The original version of AAQ-W-22 showed good psychometric qualities and good test-retest reliability and had a unifactorial structure [6]. Therefore, other studies were needed to study factor structure. Further psychometric properties of AAQ Weineland et al. [2013] examined the psychometric properties (test-retest, validation, internal consistency, and factor structure) of the AAQW in a bariatric surgery population in Sweden. The Swedish version of AAQW-20 had a five-factor structure (food as control, body acceptance, self-stigma, self-efficacy, and emotional avoidance), and they showed that the AAQ-W appears to be a psychometrically sound measure that useful for researchers and clinicians. However, They suggested AAQ-W needs more research [8].

The latest research about the psychometric properties of the AAQW is Palmeira et al. [2016] studies of the Portuguese version of AAQW [1]. The results of the factor analysis Portuguese version of AAQW did not support the unifactorial structure of the original version [6] and five factors found in the Swedish version of AAQW [1]. Thus, the Portuguese version of AAQW was constituted by 10 items distributed by three factors (food as control, emotional avoidance, and self-stigma. Portuguese version of AAQW had good internal consistency (α = .81) and good convergent and divergent validity [1].

In the present study, due to the growing trend of Acceptance and Commitment Therapy (ACT) application for treating overweight and obesity in Iran and lack of appropriate studies, we aimed to evaluate the three factors factor structure, internal consistency, and criterion validity of the Persian version of the weight-related experiential avoidance (AAQW) in overweight and obese treatment seeker in the clinical setting. We hypothesize that the Persian version of AAQW as psychometrically valid and reliable tools could be a helpful tool for clinicians to measure experiential avoidance’s outcome and treatment process.

Methods

Participants

This sample consists of 220 males and females with overweight or obesity treatment seekers from overweight and obesity centers affiliated to Tabriz University of Medical Sciences. The inclusion criteria included the participants’ willingness to participate in the investigation. Also, all males and females with overweight or obesity treatment seekers over the age of 18 were eligible to participate. When the participants refer to the overweight and obesity centers, the assessments are performed. According to Meyers, Gamst, and Guarino [9], to perform the CFA for each item in the scale, 5–10 samples are adequate. Concerning the number of AAQW items (22 items), N ≥ 220 was sufficient [9]. (Response rate of more than 95%). Missing Values within the data file were replaced with the mean series method Histograms and boxplots method were also used to detect outliers. Data of 20 participants were deleted because of outliers and lack of incomplete data.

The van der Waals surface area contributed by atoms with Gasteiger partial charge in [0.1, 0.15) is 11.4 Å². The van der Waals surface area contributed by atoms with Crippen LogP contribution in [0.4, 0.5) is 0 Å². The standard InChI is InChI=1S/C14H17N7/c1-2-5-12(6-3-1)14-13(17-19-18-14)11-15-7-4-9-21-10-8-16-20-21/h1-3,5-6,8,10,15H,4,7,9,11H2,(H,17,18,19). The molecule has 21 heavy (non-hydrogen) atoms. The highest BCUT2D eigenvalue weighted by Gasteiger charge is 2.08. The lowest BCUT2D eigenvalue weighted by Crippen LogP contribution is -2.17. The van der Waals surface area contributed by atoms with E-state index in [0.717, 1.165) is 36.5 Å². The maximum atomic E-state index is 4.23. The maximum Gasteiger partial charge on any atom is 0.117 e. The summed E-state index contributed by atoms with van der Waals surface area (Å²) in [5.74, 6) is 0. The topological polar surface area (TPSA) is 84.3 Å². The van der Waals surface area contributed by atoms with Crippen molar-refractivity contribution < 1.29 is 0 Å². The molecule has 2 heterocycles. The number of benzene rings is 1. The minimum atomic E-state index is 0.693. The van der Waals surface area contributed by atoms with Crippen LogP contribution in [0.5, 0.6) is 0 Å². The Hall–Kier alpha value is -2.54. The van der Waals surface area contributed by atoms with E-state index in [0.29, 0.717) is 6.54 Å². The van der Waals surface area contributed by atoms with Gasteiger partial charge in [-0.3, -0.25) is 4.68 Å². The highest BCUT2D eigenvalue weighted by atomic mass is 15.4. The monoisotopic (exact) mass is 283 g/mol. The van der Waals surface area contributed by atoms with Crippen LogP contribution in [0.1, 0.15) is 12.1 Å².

Measures

Acceptance and Action Questionnaire for Weight-Related Difficulties (AAQW) the questionnaire consists of 22 Likert items with seven response options: 1 (never true), 2 (very seldom true), 3 (rarely true), 4 (sometimes true), 5 (frequently true), 6 (almost always true), and 7 (always true) developed by Lilis and Hayes [2007] to assess psychological inflexibility. The original version of AAQ-W showed good internal consistency (α = 0.86) [6].

Cognitive Fusion Questionnaire (CFQ) This questionnaire was developed by Gillanders et al. [2014] and had 7 questions and is graded like “never true (1) to be absolutely true (7)” and higher scores reflect more cognitive integration. CFQ showed good initial evidence of factor structure, reliability, validity, and sensitivity to change in different samples of 1800 people. In addition, the reliability of the Persian version of the Cognitive Fusion Questionnaire (CFQ) was reported good range (α = 0.86) [10].

The Binge Eating Scale (BES) The BES is a self-administered questionnaire composed of 16 items: 8 items that describe behavioral manifestations (for example, eating fast or consuming large amounts of food) and eight items on associated feelings and cognitions (for example, fear of not stopping eating). Each item has a response range from 0 to 3 points (0 = no severity of the BES symptoms, 3 = serious problems on the BES symptoms [11]. The Persian version of the Binge Eating Scale (BES) showed good internal consistency (α = 0.71 and 0.85, respectively) [12].